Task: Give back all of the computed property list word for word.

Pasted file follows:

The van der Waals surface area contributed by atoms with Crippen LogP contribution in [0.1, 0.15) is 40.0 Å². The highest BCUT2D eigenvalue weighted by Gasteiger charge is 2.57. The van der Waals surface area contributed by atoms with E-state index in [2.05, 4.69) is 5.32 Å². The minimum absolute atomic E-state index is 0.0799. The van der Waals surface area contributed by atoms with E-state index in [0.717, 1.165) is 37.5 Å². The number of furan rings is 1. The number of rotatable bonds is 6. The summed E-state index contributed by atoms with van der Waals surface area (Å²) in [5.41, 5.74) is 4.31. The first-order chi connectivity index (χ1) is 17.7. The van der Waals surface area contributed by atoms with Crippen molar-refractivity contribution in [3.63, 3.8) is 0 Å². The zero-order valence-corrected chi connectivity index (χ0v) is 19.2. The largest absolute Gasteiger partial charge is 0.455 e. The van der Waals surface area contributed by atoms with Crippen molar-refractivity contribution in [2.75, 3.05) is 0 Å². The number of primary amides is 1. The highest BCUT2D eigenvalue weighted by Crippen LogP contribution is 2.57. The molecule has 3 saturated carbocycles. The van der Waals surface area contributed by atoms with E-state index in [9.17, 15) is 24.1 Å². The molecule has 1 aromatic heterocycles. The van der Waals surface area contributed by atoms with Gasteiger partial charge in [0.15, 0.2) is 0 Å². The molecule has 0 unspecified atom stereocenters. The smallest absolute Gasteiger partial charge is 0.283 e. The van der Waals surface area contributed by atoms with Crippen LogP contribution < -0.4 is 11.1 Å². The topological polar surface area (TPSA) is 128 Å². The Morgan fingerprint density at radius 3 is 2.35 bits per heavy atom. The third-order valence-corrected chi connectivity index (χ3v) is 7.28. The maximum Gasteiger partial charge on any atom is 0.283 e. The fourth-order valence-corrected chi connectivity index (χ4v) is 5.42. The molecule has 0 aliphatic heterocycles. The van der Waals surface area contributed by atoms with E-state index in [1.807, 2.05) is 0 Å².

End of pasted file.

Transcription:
The van der Waals surface area contributed by atoms with Crippen LogP contribution in [0.1, 0.15) is 40.0 Å². The highest BCUT2D eigenvalue weighted by Gasteiger charge is 2.57. The van der Waals surface area contributed by atoms with E-state index in [2.05, 4.69) is 5.32 Å². The minimum absolute atomic E-state index is 0.0799. The van der Waals surface area contributed by atoms with E-state index in [0.717, 1.165) is 37.5 Å². The number of furan rings is 1. The number of rotatable bonds is 6. The summed E-state index contributed by atoms with van der Waals surface area (Å²) in [5.41, 5.74) is 4.31. The first-order chi connectivity index (χ1) is 17.7. The van der Waals surface area contributed by atoms with Crippen molar-refractivity contribution in [3.63, 3.8) is 0 Å². The zero-order valence-corrected chi connectivity index (χ0v) is 19.2. The largest absolute Gasteiger partial charge is 0.455 e. The van der Waals surface area contributed by atoms with Crippen molar-refractivity contribution in [2.75, 3.05) is 0 Å². The number of primary amides is 1. The highest BCUT2D eigenvalue weighted by Crippen LogP contribution is 2.57. The molecule has 3 saturated carbocycles. The van der Waals surface area contributed by atoms with E-state index in [9.17, 15) is 24.1 Å². The molecule has 1 aromatic heterocycles. The van der Waals surface area contributed by atoms with Gasteiger partial charge in [0.15, 0.2) is 0 Å². The molecule has 0 unspecified atom stereocenters. The smallest absolute Gasteiger partial charge is 0.283 e. The van der Waals surface area contributed by atoms with Crippen LogP contribution < -0.4 is 11.1 Å². The topological polar surface area (TPSA) is 128 Å². The Morgan fingerprint density at radius 3 is 2.35 bits per heavy atom. The third-order valence-corrected chi connectivity index (χ3v) is 7.28. The maximum Gasteiger partial charge on any atom is 0.283 e. The fourth-order valence-corrected chi connectivity index (χ4v) is 5.42. The molecule has 0 aliphatic heterocycles. The van der Waals surface area contributed by atoms with E-state index in [1.807, 2.05) is 0 Å².